UNC-Chapel Hill PSYC 101 - psychology-101-psy-disorders-fall-2014-student version (61 pages)

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psychology-101-psy-disorders-fall-2014-student version



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psychology-101-psy-disorders-fall-2014-student version

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Pages:
61
School:
University of North Carolina at Chapel Hill
Course:
Psyc 101 - General Psychology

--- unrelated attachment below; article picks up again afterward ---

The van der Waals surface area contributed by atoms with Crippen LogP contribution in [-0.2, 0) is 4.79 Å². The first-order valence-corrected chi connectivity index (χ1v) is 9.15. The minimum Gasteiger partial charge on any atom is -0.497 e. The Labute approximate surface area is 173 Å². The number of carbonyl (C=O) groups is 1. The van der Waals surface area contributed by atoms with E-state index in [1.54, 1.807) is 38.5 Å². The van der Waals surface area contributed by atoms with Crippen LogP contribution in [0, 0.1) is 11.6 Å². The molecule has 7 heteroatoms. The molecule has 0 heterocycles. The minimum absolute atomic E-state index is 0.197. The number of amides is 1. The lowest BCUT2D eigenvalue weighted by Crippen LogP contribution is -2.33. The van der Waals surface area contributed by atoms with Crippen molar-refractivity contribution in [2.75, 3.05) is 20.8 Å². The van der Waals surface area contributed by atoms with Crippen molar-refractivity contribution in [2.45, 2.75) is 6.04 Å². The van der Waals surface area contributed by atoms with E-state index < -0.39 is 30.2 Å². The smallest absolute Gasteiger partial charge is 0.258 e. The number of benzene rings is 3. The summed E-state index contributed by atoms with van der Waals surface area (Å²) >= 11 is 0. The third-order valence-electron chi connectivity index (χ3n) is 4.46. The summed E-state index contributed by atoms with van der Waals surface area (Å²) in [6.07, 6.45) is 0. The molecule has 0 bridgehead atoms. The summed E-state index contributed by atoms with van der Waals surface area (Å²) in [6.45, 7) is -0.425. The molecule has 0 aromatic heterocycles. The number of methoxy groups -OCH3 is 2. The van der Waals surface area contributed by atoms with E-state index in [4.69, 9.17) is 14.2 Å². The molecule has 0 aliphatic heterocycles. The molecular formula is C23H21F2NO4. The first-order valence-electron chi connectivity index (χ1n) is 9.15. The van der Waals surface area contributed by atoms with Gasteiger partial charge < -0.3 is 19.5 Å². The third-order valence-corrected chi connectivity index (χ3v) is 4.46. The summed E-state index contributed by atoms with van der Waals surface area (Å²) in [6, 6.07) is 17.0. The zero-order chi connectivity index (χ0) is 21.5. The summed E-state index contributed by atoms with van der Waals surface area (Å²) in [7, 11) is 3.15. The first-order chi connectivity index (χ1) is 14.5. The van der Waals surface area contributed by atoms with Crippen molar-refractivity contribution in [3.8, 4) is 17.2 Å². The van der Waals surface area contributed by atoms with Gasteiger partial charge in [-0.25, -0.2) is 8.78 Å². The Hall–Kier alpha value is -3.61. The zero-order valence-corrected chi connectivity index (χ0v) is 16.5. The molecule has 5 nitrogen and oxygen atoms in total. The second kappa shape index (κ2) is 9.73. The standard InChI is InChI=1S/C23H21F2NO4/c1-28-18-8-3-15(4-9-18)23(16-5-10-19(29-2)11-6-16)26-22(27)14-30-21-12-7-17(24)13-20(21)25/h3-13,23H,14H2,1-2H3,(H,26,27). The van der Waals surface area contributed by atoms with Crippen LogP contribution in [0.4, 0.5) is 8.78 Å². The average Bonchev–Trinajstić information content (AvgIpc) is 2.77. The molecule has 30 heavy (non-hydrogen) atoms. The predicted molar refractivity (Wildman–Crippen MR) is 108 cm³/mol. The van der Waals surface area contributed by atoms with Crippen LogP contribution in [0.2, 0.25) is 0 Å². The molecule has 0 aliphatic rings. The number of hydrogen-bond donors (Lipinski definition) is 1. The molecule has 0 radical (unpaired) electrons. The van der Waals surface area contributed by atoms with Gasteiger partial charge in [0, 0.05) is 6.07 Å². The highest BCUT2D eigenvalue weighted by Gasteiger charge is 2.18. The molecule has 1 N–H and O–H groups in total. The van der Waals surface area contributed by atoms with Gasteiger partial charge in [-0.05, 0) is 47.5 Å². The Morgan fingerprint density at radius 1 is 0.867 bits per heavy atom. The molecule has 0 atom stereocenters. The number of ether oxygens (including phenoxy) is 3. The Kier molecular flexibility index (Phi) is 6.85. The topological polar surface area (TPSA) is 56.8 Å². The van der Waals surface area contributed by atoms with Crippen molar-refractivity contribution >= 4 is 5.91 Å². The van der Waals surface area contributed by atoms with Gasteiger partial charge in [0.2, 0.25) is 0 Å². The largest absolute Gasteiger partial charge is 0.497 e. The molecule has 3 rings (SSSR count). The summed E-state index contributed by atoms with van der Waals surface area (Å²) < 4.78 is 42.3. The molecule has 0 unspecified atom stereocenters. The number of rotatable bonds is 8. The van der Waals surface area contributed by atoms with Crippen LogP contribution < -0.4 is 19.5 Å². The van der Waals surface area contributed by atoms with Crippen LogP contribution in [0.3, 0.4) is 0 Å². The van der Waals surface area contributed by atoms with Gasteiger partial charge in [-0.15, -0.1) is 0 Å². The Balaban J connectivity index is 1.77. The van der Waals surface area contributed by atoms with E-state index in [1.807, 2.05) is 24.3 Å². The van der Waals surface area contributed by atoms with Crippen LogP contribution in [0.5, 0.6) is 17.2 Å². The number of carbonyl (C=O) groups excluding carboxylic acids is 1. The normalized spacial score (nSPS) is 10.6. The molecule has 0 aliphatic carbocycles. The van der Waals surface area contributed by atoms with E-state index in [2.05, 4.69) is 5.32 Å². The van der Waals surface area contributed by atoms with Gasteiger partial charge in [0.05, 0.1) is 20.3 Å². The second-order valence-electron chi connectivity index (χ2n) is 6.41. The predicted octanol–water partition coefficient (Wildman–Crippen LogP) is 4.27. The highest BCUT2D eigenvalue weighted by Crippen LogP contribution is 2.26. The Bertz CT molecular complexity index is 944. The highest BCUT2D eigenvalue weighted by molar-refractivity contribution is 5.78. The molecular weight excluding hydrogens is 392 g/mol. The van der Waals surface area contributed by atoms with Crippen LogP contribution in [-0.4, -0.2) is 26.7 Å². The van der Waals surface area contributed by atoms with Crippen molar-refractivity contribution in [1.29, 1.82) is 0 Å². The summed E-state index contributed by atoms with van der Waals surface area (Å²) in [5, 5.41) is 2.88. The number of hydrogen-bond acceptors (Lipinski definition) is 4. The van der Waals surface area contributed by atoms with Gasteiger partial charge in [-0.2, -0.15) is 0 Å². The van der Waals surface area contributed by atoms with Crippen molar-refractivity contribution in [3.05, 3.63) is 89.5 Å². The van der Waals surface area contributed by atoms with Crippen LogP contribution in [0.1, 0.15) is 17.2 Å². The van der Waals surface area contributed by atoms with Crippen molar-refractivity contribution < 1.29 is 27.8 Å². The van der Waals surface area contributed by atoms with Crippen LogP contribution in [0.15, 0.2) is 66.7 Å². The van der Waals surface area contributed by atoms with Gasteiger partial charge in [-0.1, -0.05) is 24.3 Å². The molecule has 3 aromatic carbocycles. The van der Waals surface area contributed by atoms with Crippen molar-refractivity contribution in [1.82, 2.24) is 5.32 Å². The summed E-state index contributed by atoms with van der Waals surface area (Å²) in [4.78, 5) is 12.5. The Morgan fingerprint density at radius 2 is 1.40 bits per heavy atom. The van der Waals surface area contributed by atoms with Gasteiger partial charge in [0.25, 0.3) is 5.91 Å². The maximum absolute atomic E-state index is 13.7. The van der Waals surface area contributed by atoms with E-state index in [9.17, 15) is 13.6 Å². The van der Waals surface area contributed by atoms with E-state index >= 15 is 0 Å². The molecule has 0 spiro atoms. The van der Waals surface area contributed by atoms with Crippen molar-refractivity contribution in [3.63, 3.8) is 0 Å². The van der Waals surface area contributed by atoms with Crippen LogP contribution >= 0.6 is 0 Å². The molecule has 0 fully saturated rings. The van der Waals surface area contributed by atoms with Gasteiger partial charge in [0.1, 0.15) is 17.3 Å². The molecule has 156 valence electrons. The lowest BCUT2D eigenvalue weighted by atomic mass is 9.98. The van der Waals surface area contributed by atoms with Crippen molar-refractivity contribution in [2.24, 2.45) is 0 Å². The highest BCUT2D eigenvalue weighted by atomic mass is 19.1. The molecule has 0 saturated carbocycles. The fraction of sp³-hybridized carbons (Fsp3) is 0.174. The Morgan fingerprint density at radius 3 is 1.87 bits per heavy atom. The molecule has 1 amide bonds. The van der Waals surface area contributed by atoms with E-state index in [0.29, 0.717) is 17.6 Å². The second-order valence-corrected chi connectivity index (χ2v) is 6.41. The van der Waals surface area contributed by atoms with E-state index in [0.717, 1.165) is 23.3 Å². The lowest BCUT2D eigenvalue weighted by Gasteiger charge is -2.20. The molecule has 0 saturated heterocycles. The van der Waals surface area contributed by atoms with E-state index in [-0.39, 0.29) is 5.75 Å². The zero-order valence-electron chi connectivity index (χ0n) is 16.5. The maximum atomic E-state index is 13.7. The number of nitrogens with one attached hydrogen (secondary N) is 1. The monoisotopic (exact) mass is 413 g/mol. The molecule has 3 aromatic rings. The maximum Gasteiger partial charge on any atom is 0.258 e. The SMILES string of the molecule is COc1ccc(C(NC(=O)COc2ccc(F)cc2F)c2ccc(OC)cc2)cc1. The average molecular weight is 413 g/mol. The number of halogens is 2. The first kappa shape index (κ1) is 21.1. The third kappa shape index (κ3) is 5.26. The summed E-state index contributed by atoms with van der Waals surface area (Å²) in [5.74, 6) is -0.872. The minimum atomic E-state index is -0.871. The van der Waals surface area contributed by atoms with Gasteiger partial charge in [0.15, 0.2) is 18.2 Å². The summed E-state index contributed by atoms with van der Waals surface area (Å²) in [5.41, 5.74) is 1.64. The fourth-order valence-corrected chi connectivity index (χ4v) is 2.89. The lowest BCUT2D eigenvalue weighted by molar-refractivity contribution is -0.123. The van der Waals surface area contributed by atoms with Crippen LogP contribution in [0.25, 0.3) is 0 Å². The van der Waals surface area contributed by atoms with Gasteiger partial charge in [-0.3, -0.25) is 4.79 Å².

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Psychology 101 David L Penn Ph D Overview and general terms Prevalence Point prevalence How common a mental illness is over a one year period Life time prevalence What percentage of ppl are diagnosed with illness at some point in their lives How common is menatl illness Findings from the National Comorbidity Survey 2005 Etiology what is the cause of something Prognosis what is the long term outcome Ego syntonic versus symptoms of mental illness are part of who you are you don t see them as outside yourself They don t view them as wrong ex someone with a personality disorder ego dystonic you have symptoms of a mental illness but recognize the symptoms as not part of who you are ex you start smoking and then start hearing voices you weren t always like that 1 Year Prevalence Rates Disorder ECA NCS R Narrow Mood 9 5 9 5 5 1 Anxiety 12 6 18 1 11 8 Schiz 1 1 1 0 Alcohol 9 5 3 1 6 0 Any Disorder 28 1 26 2 18 5 Gender Differences from NCS Study Females have higher Males have higher rates of Depression 2x Anxiety 3x Somatization disorders rates of Alcohol Substance abuse 4x usually with alcohol Antisocial Personality disorder Why do you think these gender differences exist Defining mental disorders Cluster of symptoms and longevity of symptoms Functional behavioral problems ex are you starting to perform poorly in your daily roles Perspectives Medical Behavioral Socio cultural Cognitive cognitive behavioral Diathesis stress Cognition Belief Event Antecedent Emotion Consequence The Basic Cognitive Principle People are upset not because of events or situations which occur but by the meaning that people give to events or situations When the meaning is negative negative emotions result Beck 1976 56 Fig131 Precursors Diathesis Genetic factors Stress Outcome Poor selfunderstanding Brain disease Disorder e g schizophrenia Vulnerability Early learning experiences Stressful family dynamics Bad family dynamics Social stresses Why do we diagnose What s the point Treatment Research Prediction Patients and their Families What is the DSM Diagnostic and Statistical Manual of Mental Disorders Official manual for diagnosing mental disorders in the US outlines criteria to meet to be diagnosed with each disorder Published by American Psychiatric Association Lists approximately 400 disorders Current edition DSM V May 2013 DSM IV still in use Diagnostic and Statistical Manual IV Axis I Clinical Disorders Axis II Personality Disorders Axis III Physical medical problems Axis IV Psychosocial environmental problems Axis V Global Assessment of Functioning Evolution of the DSM Has gotten longer more diagnoses in each edition More specific criteria but still imperfect DSM IV is what our textbook uses is old news now DSM IV was multiaxial DSM V DSM 5 changes Format Disorders some highlights multiple changes DSM Expansion Diagnoses 400 365 Number of Diagnoses 350 292 300 265 250 200 150 182 106 100 50 0 I 1952 II 1968 III 1980 III R 1987 Edition of the DSM IV 1994 Pros of the DSM Cons of the DSM Compassion Fatigue Here I was all this time worrying that maybe I m a selfish person and now it turns out I ve been suffering from compassion fatigue Comorbidity from the NCS R Study Number of Disorders of Sample 1 55 2 22 3 23 Overlap of symptoms Major Depressive Disorder MDD 5 or more of the following over 2 weeks Overlap of symptoms Generalized Anxiety Disorder Excessive anxiety occurring more days than not for 6 months Difficult to control worry The worry is associated with 3 or more of following symptoms Restlessness Irritability Keyed up on edge Muscle tension Easily fatigued Sleep disturbance Difficulty concentrating Anxiety disorders Most include irrational fear and avoidance Types Specific phobia Social anxiety disorder GAD Agoraphobia Panic disorder Panic Attack Symptoms Emotion intense fear Physiological components Heartbeat changes Chest pain or discomfort Sweating Nausea or abdominal distress Trembling shaking Dizzy lightheaded faint Shortness of breath Chills or hot flushes Feeling of choking Parasthesias Cognitive components Fear of losing control or going crazy Fear of dying Derealization or depersonalization Trauma and stress related disorders Formerly part of the anxiety disorders in DSM IV PTSD Obsessive compulsive and related disorders OCD Hoarding disorder Body Dysmorphia Disorder BDD OCD symptoms Obsessions Compulsions Obsessive Compulsive Disorder General types of obsessions General types of compulsions Hoarding disorder Moved from being a subtype of OCD to its own diagnosis in DSM 5 Obsessive compulsive and related disorders Body dysmorphic disorder Formerly part of somatoform disorders in DSM IV Body Dysmorphic Disorder BDD can also have BDD by proxy Etiology of anxiety disorders Genetics concordance rate Cognitive factors Anxiety sensitivity Preparedness Conditioning Mowrer s two factor theory Personality neuroticism Major life stressors Figure 13 3 Twin studies of anxiety disorders Figure 13 5 Cognitive factors in anxiety disorders Stroop test Interference to naming colors also occurs when the words involve some kind of threat Social phobia lonely Panic doctor hospital doctor breathe OCD germs Paranoia follow Cognitive Model PANIC Event trigger Cognition threat Emotion fear Physiology adrenaline Cognition catastrophic interpretation Figure 13 4 Conditioning as an explanation for phobias Mood disorders Major depression disorder and persistent depressive disorder formerly dysthymia Bipolar disorder Major Depressive Disorder At least 2 weeks most of the day nearly every day Symptoms 5 or more for MDD Depressed mood Loss of interest pleasure Change in appetite usually Change in sleep usually Change in psychomotor activity agitation or retardation Fatigue loss of energy Worthlessness excessive inappropriate guilt Decreased ability to concentrate think indecisiveness Thoughts of death Distress Impairment Manic Episode Presence of abnormally elevated expansive or irritable mood for at least one week 3 or more of the following criteria must be met Inflated self esteem grandiosity Decreased need for sleep Pressured speech Flight of ideas Distractibility Increase in goal directed activity or psychomotor agitation Excessive involvement in pleasurable activities that have a high potential for painful consequences May be manifest only as a manic state or alternate with periods of depression Psychosis can occur Not attributed to a substance Mood disorders Etiology Genetics Neurotransmitters Cognitive biases